Thursday, February 9, 2017

Todays Highlights

Volcanoes and the Cascadia Subduction Zone

I have long wondered about the relationship between the colliding plates and when "Old Shakey" arrives, how it will affect our volcanoes.

In this image you can see how the San Juan de Fuca plate grinds down under the North American plate. When it reaches a certain level, it begins to heat up and liquify. Which is why we have volcanoes in the areas that we do.

According to Wiki:
The Juan de Fuca plate moves toward, and eventually is shoved beneath, the continent (North American plate).  Here, the oceanic crust of the Pacific Ocean has been sinking beneath the continent for about 200 million years, and currently does so at a rate of approximately 40 mm/yr.
At depths shallower than 30 km (19 mi) or so, the CSZ (Cascadia Subduction Zone) is locked by friction while strain slowly builds up as the subduction forces act, until the fault's frictional strength is exceeded and the rocks slip past each other along the fault in a megathrust earthquake. Below 30 km (19 mi) the plate interface exhibits episodic tremor and slip.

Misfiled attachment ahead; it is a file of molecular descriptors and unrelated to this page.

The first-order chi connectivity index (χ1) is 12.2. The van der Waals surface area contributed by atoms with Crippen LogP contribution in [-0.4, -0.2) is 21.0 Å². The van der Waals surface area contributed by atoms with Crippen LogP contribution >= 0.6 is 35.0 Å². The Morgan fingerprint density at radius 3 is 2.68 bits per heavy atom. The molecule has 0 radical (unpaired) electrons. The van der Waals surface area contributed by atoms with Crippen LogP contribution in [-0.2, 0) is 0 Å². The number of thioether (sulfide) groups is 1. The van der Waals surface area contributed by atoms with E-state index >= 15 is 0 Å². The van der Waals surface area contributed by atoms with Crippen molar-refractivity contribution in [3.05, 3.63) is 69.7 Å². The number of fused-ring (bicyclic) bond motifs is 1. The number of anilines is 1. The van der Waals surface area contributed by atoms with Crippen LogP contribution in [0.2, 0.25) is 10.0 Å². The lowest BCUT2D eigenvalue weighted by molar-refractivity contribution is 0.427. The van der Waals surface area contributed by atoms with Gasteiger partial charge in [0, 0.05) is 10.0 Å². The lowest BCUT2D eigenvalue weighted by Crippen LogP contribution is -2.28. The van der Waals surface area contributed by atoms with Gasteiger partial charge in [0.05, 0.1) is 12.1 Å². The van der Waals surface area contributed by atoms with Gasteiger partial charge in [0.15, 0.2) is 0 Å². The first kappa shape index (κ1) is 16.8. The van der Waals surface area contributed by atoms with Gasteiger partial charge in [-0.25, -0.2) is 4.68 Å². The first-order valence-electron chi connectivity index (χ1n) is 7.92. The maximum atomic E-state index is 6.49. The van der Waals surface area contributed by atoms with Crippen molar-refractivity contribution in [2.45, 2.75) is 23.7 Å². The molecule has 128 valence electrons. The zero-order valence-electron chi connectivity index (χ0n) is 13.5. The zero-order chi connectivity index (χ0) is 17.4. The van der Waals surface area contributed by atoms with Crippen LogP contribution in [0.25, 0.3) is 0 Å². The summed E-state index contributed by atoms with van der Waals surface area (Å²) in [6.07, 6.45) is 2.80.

The width of the Cascadia subduction zone varies along its length, depending on the angle of the subducted oceanic plate, which heats up as it is pushed deeper beneath the continent. As it becomes hotter and more molten, it eventually loses the ability to store mechanical stress and generate earthquakes

So my question was: will "Old Shakey" suddenly waken our sleeping volcanoes again?
KTVZ had a timely and interesting special report on the subject here.

You can also get associated seismic updates here, at the Cascades Volcano Observatory.

And in other news:


This is what my month has felt like

I leave you with this final thought for the day:
As I ponder things and people it occurred to me that when we become obsessed with the utter destruction of a thing/idea/person/company we hate, far too often we end up becoming a carbon copy of that thing we hate.

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